CCNC-SJ is pleased to collaborate with the City of Toronto to co-design, develop, and implement the 2023 Toronto For All campaign on Anti-East Asian Racism. Toronto For All is a City of Toronto public education initiative with guidance and direction from a Community Advisory Council, comprised of members from community organizations, educators, and leaders from East-Asian communities in Toronto, to generate awareness and dialogue among its residents and visitors to speak out against anti-East Asian hate and prejudice.
The City and the Community Advisory Council engaged in a collaborative and detailed process to develop a meaningful and impactful design concept representative of the feedback, concerns and lived experiences shared by Canadians of East-Asian heritage in Toronto.
The City of Toronto launched its first campaign in 2016 with a focus on Islamophobia. Since then, campaigns have been created to combat issues like Black and East Asian Racism, Homelessness, Intimate Partner Violence, Ageism, Mental Health, and most recently, Antisemitism. This is the 14th “Toronto For All” campaign focussing on anti-East Asian racism.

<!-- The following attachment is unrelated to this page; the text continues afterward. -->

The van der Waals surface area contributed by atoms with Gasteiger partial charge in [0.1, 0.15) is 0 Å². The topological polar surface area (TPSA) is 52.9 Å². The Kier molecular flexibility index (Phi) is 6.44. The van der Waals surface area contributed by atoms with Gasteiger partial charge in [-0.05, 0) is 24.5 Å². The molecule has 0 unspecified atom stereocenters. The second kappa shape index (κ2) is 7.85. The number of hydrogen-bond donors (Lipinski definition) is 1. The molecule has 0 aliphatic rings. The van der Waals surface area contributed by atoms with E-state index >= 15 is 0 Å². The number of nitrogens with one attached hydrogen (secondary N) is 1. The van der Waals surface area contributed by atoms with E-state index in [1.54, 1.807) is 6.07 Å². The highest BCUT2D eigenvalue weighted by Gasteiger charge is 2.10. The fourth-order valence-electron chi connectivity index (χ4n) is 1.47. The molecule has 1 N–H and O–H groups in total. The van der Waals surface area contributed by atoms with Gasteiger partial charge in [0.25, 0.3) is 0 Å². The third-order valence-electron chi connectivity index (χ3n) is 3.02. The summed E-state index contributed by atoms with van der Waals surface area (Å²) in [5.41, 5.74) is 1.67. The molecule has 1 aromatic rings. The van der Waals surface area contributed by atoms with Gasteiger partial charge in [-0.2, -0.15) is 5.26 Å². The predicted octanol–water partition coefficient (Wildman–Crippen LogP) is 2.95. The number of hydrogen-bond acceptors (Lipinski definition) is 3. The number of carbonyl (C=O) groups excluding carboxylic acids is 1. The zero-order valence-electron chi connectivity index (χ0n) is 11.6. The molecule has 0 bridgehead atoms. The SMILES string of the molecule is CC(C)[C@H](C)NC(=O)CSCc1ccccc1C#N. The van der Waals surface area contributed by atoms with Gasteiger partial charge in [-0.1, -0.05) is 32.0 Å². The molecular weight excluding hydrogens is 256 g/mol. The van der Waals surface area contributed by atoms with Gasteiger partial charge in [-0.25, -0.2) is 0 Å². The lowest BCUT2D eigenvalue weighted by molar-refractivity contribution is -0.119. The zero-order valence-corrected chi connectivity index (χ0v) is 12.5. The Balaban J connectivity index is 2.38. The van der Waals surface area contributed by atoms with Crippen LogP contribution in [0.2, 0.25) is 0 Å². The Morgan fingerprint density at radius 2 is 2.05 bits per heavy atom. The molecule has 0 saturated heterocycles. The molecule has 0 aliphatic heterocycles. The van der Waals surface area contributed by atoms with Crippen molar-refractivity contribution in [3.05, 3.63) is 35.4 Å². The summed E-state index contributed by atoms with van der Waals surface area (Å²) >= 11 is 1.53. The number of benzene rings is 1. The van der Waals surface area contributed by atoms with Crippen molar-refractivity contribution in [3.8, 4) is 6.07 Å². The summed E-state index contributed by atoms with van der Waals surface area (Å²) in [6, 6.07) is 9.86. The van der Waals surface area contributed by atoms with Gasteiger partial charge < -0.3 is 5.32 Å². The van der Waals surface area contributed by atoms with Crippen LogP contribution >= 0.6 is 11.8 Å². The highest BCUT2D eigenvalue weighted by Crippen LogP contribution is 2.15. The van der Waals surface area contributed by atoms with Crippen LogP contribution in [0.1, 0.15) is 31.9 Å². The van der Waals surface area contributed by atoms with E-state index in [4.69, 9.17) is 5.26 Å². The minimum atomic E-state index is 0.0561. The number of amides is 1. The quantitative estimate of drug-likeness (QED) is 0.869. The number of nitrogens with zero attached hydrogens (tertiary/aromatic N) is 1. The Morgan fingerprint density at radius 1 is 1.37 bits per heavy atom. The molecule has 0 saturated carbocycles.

The new campaign features three different illustrative designs that highlight popular and valued East Asian influences in Toronto such as enjoying a bubble tea, listening to K-pop music, and learning Mandarin, Toronto’s second-most commonly spoken language. Through simple and direct questions, the campaign calls on society to consider what they can do to end anti-East Asian racism.
Campaign posters will appear in transit shelters throughout Toronto, in community centers and libraries, on the City’s social media channels, and www.toronto.ca. The posters will be shared by Community Advisory Council members through their networks and provided to other City partners to post and share.
“By taking a proactive stance and partnering with the City of Toronto on the ‘Toronto For All’ public education campaign, we are encouraging and challenging Toronto residents to speak out against and shut down anti-East Asian hate. In a world and city where stereotypes and discrimination persist, we believe that education is a powerful tool to combat biases and promote understanding.”
– Amy Go, President, Chinese Canadian National Council for Social Justice